Wallis is right on the money
The reason Glenn Beck has decided to attack Rev. Jim Wallis of Sojourners is because Wallis is an Evangelical Christian who writes about (gasp!) money. Beck has continued to pound on Wallis and his "spread the wealth social justice nonsense" because Wallis wrote a new book, Rediscovering Values: On Wall Street, Main Street, and Your Street that argues "The operating principle of God's economy says that there is enough if we share it." Not only did Wallis write about this, he insists on going around talking about money and sharing.
Oh my. Sharing, God and economy in the same sentence? No wonder Wallis has become a target of the far right-wing. It gets worse. Wallis backs up the idea of 'God's economics' with his biblical perspective because Wallis is an Evangelical Christian. This is exactly what has made him a target of Beck and Co. The secular far-right is too far out, and too numerically small to have any real political power unless they can attract Evangelical Christians.
The secular tea-bagging crowd is a motley collection of nihilists who are not even close to the American mainstream. The far-right needs to take Christian Evangelicals with them in their effort to bring the American government to a stand-still; otherwise, they don't have the numbers, or the cultural clout.
Wallis, because he is an Evangelical Christian who writes about reforming the economy according to biblical principles, is a clear and present danger to the secular far-right. Evangelical Christians actually do read the Bible, and there they are familiar with the message of scripture that we must love our neighbor as ourselves, and that includes making sure our neighbor is has a job, a place to live, and a modicum of health care. Wallis' work is very appealing to devout Christians who take biblical principles seriously.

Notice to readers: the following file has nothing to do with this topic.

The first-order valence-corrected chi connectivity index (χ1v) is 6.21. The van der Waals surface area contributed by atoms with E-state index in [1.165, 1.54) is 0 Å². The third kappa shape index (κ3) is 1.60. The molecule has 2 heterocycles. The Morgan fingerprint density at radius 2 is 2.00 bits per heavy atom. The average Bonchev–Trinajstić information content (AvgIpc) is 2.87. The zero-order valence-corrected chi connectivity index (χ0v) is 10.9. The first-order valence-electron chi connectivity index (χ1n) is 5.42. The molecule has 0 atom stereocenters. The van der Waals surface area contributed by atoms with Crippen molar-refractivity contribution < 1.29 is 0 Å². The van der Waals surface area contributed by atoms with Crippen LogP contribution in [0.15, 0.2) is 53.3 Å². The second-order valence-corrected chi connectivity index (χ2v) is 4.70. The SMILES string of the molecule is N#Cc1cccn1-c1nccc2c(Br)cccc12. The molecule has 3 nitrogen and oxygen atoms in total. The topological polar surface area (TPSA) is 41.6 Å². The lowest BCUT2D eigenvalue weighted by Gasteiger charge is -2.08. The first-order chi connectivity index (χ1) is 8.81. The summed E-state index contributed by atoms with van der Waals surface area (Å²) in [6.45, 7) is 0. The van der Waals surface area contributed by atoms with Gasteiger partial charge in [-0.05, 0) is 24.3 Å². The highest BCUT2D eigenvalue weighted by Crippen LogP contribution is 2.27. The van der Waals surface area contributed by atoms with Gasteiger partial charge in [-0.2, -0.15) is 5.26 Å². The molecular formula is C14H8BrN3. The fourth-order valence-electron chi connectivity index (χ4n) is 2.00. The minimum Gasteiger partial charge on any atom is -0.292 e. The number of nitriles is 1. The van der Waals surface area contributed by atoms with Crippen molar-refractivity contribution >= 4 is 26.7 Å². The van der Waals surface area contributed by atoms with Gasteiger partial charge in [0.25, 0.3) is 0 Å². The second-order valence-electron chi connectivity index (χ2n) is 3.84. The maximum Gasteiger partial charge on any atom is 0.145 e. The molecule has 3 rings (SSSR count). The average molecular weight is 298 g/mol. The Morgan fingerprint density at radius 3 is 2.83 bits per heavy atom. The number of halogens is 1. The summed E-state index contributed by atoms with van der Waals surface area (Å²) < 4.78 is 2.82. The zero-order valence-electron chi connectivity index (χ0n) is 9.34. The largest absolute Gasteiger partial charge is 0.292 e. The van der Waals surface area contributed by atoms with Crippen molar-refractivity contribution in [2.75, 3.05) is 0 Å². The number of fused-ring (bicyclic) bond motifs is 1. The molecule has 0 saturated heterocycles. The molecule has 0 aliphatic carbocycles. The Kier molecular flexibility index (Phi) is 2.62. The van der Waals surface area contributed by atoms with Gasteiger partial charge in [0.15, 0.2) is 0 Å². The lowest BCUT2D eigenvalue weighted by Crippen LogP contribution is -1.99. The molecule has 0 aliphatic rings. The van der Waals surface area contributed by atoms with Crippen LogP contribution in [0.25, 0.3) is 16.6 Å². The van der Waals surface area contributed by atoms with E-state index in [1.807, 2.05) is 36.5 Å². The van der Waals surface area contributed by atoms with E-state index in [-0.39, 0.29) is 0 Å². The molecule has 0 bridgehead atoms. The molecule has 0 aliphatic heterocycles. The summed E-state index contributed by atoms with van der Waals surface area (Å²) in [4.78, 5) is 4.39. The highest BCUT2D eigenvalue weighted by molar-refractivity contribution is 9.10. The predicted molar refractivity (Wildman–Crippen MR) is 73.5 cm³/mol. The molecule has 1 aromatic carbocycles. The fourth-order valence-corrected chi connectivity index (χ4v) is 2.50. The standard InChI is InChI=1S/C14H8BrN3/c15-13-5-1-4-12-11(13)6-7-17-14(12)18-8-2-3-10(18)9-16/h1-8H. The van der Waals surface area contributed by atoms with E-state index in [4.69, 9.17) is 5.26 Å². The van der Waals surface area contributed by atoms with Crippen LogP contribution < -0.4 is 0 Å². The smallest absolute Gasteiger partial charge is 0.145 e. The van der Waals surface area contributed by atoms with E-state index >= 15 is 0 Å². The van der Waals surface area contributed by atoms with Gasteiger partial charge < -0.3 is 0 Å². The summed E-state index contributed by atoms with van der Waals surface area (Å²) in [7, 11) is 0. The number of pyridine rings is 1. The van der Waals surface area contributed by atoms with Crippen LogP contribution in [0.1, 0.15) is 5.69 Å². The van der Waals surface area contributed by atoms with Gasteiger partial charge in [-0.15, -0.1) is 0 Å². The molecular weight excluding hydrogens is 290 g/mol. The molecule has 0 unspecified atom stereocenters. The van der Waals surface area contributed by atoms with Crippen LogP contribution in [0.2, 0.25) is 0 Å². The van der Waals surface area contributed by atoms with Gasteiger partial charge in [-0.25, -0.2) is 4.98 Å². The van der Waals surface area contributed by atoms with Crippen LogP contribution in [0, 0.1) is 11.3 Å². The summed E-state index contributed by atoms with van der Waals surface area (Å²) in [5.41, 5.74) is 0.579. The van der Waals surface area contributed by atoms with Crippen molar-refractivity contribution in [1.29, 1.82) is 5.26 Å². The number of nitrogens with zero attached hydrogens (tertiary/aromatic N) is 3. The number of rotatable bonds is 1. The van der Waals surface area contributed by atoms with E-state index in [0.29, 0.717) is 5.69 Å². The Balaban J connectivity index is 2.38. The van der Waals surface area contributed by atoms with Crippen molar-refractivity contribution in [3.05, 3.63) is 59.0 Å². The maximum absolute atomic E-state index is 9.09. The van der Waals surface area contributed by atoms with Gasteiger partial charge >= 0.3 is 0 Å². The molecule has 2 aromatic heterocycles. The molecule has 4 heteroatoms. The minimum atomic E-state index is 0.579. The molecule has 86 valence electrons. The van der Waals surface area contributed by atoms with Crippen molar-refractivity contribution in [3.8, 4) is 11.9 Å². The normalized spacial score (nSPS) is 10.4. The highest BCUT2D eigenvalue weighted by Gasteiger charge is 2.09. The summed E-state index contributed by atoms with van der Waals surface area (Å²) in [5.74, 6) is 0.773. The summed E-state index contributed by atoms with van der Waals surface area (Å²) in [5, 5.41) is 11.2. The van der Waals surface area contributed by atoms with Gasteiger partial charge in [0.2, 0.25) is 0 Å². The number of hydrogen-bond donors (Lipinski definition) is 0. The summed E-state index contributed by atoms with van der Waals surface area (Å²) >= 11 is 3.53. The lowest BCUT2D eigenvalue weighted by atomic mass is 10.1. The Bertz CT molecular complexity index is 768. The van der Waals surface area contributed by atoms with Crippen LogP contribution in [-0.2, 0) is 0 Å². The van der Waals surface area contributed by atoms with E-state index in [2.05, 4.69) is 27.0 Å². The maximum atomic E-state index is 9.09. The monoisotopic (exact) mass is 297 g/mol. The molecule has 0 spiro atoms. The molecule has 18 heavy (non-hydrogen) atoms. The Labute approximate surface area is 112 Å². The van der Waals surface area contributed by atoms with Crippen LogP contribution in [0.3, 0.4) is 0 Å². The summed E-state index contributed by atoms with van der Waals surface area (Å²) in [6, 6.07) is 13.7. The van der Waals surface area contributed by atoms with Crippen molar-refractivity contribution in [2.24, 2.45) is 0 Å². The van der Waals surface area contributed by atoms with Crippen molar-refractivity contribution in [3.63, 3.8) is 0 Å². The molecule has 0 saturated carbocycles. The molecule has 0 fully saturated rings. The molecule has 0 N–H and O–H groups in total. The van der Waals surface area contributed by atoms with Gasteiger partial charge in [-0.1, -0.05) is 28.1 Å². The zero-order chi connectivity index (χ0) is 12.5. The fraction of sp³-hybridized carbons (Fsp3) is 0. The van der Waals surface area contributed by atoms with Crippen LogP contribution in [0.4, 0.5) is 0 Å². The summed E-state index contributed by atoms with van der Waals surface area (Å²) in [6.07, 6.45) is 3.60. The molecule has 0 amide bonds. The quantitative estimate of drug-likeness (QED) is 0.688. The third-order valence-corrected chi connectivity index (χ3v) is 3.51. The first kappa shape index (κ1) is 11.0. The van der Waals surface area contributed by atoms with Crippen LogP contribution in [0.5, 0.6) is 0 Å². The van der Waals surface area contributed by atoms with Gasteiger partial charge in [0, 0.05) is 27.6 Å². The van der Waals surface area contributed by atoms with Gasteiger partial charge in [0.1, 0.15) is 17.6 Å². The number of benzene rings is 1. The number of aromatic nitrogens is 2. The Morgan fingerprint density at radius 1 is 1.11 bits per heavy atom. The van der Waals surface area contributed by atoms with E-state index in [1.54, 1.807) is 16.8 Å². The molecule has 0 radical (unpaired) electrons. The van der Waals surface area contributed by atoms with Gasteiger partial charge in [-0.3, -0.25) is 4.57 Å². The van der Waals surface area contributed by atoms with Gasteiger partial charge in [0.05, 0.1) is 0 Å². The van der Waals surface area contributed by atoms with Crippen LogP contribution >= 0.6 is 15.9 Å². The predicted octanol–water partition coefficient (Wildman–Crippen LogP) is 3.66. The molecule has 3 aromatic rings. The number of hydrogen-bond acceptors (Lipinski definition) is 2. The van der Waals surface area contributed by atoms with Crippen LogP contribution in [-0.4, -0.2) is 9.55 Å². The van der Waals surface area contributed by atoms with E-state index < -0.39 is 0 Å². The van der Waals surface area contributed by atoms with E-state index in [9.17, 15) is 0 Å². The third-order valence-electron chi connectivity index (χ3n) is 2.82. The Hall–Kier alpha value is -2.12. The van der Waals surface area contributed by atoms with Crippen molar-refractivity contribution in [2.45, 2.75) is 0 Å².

Beck's attacks can appear scattershot, such as the ones currently about Wallis, but they are carefully constructed. Beck is best understood a performance artist, and very clever in his circular arguments, as, for example, when he is trying to be racist without appearing to be racist. 'Now I'm not saying...' is usually followed by exactly what he's saying. He is a comedian in a theatre of cruelty format. His own values, however, are harder to discern.
It really takes the insights of another comedian, Stephen Colbert, to best describe Glenn Beck's values in relation to the economy. Beck is clearly a "moneytheist." In Colbert's "Truthiness Encyclopedia," Wikiality, he defines "moneytheism" as "the American faith in the free market." Wallis' book on the economy has a section that attacks the "Greed is Good" ideology.
Need we say more?
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